Genetic Risk Scores May Facilitate Clinical Diagnosis of Juvenile Idiopathic Arthritis

boy pain sitting on the couch in the knee
Researchers evaluated the use and performance of genomic risk scores for the clinical diagnosis of juvenile idiopathic arthritis.

Genomic risk scores (GRSs) may help in the diagnosis of juvenile idiopathic arthritis (JIA) and its subtypes, according to study results published in Annals of the Rheumatic Diseases. Developed and validated using data from 3 nationwide cohort studies, researchers noted that GRSs for JIA were able to reliably distinguish between patients with JIA from those without.

While previous literature has supported the heritability of JIA, GRSs are not yet being used for the diagnosis of JIA. Instead, JIA is identified purely through clinical presentation, which can vary between patients.

To assess the predictive capacity of GRSs for JIA, the researchers extracted data from 3 case control cohorts conducted in Australia, the United Kingdom, and the United States. All cases had received a clinical diagnosis of JIA from a rheumatologist; control participants were selected from the general population. Single nucleotide polymorphism genotyping had been performed for all 3 cohorts. Lasso-penalized linear models were used to create the GRS for JIA and its subtypes. Researchers trained GRSs in the UK cohort and validated them in the Australian and US cohorts. The area under the receiver operating characteristic curve (AUC) was used to assess discriminatory capacity. Logistic regression models were used to calculate the odds ratio (OR) of correctly distinguishing a case from a control participant for each standard deviation of GRS.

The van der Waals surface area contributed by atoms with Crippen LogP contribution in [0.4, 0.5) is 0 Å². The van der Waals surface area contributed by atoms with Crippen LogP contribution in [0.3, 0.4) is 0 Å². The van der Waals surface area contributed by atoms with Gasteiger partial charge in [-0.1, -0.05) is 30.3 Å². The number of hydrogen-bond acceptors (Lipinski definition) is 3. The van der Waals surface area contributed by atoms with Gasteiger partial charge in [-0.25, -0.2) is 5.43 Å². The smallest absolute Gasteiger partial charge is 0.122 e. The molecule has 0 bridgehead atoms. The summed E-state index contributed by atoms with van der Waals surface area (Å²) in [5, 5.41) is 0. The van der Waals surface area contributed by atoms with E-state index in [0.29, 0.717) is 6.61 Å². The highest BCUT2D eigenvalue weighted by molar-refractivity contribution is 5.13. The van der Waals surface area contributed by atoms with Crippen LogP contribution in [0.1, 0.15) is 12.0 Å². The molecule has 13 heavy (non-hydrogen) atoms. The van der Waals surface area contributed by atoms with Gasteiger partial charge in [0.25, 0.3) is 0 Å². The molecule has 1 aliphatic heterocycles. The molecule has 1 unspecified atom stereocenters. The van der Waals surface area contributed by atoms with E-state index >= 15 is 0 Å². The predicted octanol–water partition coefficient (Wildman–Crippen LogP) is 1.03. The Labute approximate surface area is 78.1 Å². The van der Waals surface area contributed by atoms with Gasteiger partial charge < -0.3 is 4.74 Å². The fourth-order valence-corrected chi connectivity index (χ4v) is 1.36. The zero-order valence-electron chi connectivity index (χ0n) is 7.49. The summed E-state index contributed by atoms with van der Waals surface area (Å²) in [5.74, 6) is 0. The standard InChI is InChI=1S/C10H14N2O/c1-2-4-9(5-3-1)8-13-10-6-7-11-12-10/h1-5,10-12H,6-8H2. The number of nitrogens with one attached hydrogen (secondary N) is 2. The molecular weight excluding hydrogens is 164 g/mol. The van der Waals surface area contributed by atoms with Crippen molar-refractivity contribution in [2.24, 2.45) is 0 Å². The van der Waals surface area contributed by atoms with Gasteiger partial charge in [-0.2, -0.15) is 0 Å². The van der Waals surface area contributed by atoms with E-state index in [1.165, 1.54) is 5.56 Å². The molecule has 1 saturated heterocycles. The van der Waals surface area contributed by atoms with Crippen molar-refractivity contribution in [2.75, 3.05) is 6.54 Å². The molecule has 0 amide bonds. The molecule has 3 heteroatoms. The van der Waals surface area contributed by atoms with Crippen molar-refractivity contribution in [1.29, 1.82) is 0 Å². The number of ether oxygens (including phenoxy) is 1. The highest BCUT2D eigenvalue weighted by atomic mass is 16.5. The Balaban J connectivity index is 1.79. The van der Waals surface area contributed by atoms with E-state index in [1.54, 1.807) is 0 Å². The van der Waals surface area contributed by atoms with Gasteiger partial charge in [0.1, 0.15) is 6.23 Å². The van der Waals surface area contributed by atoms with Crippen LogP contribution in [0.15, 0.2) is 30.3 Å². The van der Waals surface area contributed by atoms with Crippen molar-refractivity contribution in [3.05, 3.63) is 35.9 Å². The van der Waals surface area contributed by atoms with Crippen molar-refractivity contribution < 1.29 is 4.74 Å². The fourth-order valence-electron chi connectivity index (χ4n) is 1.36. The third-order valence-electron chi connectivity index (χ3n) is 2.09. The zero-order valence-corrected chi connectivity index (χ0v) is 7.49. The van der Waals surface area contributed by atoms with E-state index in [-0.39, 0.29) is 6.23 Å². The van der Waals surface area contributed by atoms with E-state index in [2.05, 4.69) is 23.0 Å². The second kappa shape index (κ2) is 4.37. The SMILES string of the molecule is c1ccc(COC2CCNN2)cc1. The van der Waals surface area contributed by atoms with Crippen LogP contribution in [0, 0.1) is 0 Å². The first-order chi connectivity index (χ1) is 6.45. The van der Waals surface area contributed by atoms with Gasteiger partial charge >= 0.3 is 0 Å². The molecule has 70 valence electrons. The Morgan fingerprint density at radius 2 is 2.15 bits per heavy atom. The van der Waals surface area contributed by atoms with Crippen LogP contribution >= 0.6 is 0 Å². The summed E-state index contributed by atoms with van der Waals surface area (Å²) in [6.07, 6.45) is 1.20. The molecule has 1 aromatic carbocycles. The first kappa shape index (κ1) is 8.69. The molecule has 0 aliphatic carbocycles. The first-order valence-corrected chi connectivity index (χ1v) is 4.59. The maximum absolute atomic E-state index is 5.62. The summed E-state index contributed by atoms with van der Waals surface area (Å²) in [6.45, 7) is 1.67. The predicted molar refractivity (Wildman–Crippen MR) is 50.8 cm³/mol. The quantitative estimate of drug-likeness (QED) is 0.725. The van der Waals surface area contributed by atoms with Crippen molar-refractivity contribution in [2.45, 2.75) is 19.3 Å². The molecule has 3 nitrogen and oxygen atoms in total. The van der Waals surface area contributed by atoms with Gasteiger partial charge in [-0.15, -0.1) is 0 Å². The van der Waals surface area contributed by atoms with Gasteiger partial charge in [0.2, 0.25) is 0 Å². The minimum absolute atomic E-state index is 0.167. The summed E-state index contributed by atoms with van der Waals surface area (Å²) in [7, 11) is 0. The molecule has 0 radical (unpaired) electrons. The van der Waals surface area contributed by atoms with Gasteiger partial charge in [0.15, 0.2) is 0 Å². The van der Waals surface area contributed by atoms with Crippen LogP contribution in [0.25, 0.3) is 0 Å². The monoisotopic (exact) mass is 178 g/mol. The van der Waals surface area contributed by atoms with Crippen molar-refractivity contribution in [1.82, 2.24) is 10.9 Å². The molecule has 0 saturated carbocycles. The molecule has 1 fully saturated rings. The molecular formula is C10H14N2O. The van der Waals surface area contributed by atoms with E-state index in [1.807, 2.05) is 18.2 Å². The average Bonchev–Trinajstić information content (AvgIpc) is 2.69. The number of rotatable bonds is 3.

The JIA GRS had an AUC of 0.670 in the UK cohort, indicating an acceptable ability to distinguish between cases and control participants. Externally-validated AUCs were 0.657 and 0.671 in the US and Australian cohorts, respectively. In logistic regression models, the ORs of having JIA per increasing standard deviation of GRS were 1.831 (95% CI, 1.685-1.991) and 1.838 (95% CI, 1.686-2.007) in the US and Australian cohorts, respectively. For each standard deviation increase in GRS, the odds of being a case increased 2-fold. These estimates were not attenuated by adjustments for sex or the top 10 genetic principal components.

The strongest predictive capacity was observed in the GRS for enthesis-related JIA, which had AUC values of 0.82, 0.84, and 0.70 in the UK, Australia, and US cohorts, respectively. In addition, the GRS for the oligoarthritis subtype also outperformed that of the overall GRS (AUC range, 0.72-0.77).

These data suggest that GRSs may have the ability to facilitate diagnosis of JIA. However, its performance needs to be further assessed in other cohorts before implementation. In addition, the majority of all cohort participants were of European descent, limiting data generalizability.

“[A] diagnostic algorithm based on a JIA-GRS may provide more timely, accessible and reliable means of assessing children with musculoskeletal symptoms who may be JIA cases, thus enabling appropriate triage and referral, facilitating early access to appropriate care, and reducing the pain, complications of the disease and poor long-term health outcomes, due to delayed diagnosis and treatment,” the researchers concluded.


Cánovas R, Cobb J, Brozynska M, et al. Genomic risk scores for juvenile idiopathic arthritis and its subtypes. Published online September 4, 2020. Ann Rheum Dis. doi:10.1136/annrheumdis-2020-217421